Cats could be banned from going outdoors during certain hours in a bid to tackle the number of strays in Western Australia.
Government officials in Perth are reviewing current cat and dog legislation after a rise in complaints about stray animals.
Proposed changes to the Cat Act 2011 could see felines given curfews, limiting them from going outdoors between sunrise and sunset, or they could be forced to stay indoors permanently.
Roz Robinson, who runs Cat Haven, said the welfare organisation supports keeping pet cats indoors or in purpose-built outdoor enclosures.
She also called for the mandatory neutering age to be reduced from six to three months.
A review of the current laws could also see harsher penalties handed out for owners of noisy or dangerous dogs.
According to PerthNow, hospitals in Perth treat about 25 people a week on average for dog bites.
Since 2013, punishment for dog owners whose pets attack people or other animals was increased to a maximum $10,000 fine or 12 months in jail.
A consultation paper released alongside the public review says the penalties “may not be high enough to make some people comply with their responsibilities of owning a dog”, according to PerthNow.
The Western Australia Rangers Association (WARA) supports greater dog attack fines and wants noisy dogs to be silenced.
It has also called for greater clarity over restricted breeds such as pit bull crosses.
WARA president Dene Lawrence told PerthNow: “Greater enforcement powers to authorised officers and further amendments to dog barking offences are also required.”
Local government minister David Templeman added: “The state government is committed to ensuring this important legislation is up to date and fit for purpose in the control and management of cats and dogs in Western Australia.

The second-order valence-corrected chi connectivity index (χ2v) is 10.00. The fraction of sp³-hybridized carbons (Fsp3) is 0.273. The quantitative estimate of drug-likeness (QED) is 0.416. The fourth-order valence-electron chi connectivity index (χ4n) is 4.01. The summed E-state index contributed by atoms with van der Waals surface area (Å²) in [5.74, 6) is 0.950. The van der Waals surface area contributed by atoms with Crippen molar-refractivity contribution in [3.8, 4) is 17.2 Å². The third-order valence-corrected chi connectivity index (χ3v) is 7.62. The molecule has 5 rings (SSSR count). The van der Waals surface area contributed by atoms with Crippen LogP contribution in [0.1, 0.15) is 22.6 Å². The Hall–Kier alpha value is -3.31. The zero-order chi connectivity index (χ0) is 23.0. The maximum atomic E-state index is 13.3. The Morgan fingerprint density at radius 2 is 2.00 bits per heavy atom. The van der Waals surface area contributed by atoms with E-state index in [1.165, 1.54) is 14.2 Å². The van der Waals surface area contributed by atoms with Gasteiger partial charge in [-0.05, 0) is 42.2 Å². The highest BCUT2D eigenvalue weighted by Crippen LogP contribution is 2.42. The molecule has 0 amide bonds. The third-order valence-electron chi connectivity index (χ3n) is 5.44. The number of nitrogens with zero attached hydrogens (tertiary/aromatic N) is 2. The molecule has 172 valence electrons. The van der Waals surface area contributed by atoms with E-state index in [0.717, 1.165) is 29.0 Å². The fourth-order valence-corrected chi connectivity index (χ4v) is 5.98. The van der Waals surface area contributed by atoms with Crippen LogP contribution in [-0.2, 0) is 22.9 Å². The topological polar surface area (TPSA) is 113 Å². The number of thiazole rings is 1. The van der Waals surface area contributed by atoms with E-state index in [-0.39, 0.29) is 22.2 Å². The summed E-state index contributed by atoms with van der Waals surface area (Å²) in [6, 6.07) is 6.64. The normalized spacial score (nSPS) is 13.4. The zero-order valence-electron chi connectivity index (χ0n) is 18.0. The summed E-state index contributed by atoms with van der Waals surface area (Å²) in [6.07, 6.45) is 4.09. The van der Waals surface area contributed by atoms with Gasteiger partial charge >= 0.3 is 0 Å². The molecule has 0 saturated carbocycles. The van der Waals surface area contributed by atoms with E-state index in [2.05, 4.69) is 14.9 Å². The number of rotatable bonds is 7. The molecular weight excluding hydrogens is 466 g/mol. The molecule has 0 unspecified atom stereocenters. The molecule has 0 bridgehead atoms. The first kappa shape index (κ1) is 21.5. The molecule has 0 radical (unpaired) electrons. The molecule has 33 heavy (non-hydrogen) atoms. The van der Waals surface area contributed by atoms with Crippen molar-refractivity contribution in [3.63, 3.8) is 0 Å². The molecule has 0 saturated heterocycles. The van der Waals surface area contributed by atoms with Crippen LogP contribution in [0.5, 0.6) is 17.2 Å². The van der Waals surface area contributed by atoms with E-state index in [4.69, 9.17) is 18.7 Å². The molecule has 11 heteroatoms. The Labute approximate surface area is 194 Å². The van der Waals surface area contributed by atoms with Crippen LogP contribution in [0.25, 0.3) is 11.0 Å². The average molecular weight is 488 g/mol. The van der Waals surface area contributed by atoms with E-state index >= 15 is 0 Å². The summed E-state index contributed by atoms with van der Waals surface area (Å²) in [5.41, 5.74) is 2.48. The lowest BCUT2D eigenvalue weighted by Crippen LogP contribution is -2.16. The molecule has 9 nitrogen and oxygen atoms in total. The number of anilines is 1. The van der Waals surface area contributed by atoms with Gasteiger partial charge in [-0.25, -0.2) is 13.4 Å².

“From encouraging responsible pet ownership, keeping the community and other animals safe, reuniting lost pets with their owners to reducing the number of animals that are admitted to shelters and euthanised, the legislation impacts the whole community.
“We are now seeking community feedback to ensure that the operation and effectiveness of these laws meet community expectations.
“Local governments do a terrific job in administering the laws in their local communities and their feedback is also encouraged.”
In April, The Independent reported how the Australian government was allegedly airdropping poisonous sausages in a bid to kill millions of feral cats.
The cats are said to die within 15 minutes of eating the sausages made with kangaroo meat, chicken fat, herbs, spices and the poison, 1080, according to The New York Times.
According to reports, it is just one of the tactics used by the government as part of its plan cull two million feral cats by 2020 to protect native species.
It is estimated that cats kill 377 million birds and 649 million reptiles every year in Australia, according to a 2017 study published in the journal Biological Conservation.